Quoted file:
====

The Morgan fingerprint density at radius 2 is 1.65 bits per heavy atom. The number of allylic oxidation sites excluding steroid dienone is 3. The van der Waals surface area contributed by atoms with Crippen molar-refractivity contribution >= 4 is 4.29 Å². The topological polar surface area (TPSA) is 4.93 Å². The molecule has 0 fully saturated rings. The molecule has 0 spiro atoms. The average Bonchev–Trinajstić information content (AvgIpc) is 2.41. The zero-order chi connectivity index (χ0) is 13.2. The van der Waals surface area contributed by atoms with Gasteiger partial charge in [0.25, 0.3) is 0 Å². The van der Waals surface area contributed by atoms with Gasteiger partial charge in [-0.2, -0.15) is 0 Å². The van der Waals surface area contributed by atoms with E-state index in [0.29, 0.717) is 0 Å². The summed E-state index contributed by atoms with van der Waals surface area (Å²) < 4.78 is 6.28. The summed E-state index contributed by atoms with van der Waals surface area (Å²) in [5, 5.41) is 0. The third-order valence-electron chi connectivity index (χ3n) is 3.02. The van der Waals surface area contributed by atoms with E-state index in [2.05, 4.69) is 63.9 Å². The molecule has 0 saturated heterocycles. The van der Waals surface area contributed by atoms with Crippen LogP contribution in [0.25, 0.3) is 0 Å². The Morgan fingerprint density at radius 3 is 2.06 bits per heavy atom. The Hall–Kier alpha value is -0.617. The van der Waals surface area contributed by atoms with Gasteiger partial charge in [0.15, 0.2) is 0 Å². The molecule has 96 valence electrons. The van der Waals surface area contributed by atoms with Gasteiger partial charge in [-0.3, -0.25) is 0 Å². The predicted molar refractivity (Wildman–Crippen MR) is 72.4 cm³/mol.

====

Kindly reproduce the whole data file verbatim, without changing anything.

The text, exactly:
The Morgan fingerprint density at radius 2 is 1.65 bits per heavy atom. The number of allylic oxidation sites excluding steroid dienone is 3. The van der Waals surface area contributed by atoms with Crippen molar-refractivity contribution >= 4 is 4.29 Å². The topological polar surface area (TPSA) is 4.93 Å². The molecule has 0 fully saturated rings. The molecule has 0 spiro atoms. The average Bonchev–Trinajstić information content (AvgIpc) is 2.41. The zero-order chi connectivity index (χ0) is 13.2. The van der Waals surface area contributed by atoms with Gasteiger partial charge in [0.25, 0.3) is 0 Å². The van der Waals surface area contributed by atoms with Gasteiger partial charge in [-0.2, -0.15) is 0 Å². The van der Waals surface area contributed by atoms with E-state index in [0.29, 0.717) is 0 Å². The summed E-state index contributed by atoms with van der Waals surface area (Å²) < 4.78 is 6.28. The summed E-state index contributed by atoms with van der Waals surface area (Å²) in [5, 5.41) is 0. The third-order valence-electron chi connectivity index (χ3n) is 3.02. The van der Waals surface area contributed by atoms with E-state index in [2.05, 4.69) is 63.9 Å². The molecule has 0 saturated heterocycles. The van der Waals surface area contributed by atoms with Crippen LogP contribution in [0.25, 0.3) is 0 Å². The Morgan fingerprint density at radius 3 is 2.06 bits per heavy atom. The Hall–Kier alpha value is -0.617. The van der Waals surface area contributed by atoms with Gasteiger partial charge in [0.15, 0.2) is 0 Å². The molecule has 96 valence electrons. The van der Waals surface area contributed by atoms with Gasteiger partial charge in [-0.3, -0.25) is 0 Å². The predicted molar refractivity (Wildman–Crippen MR) is 72.4 cm³/mol.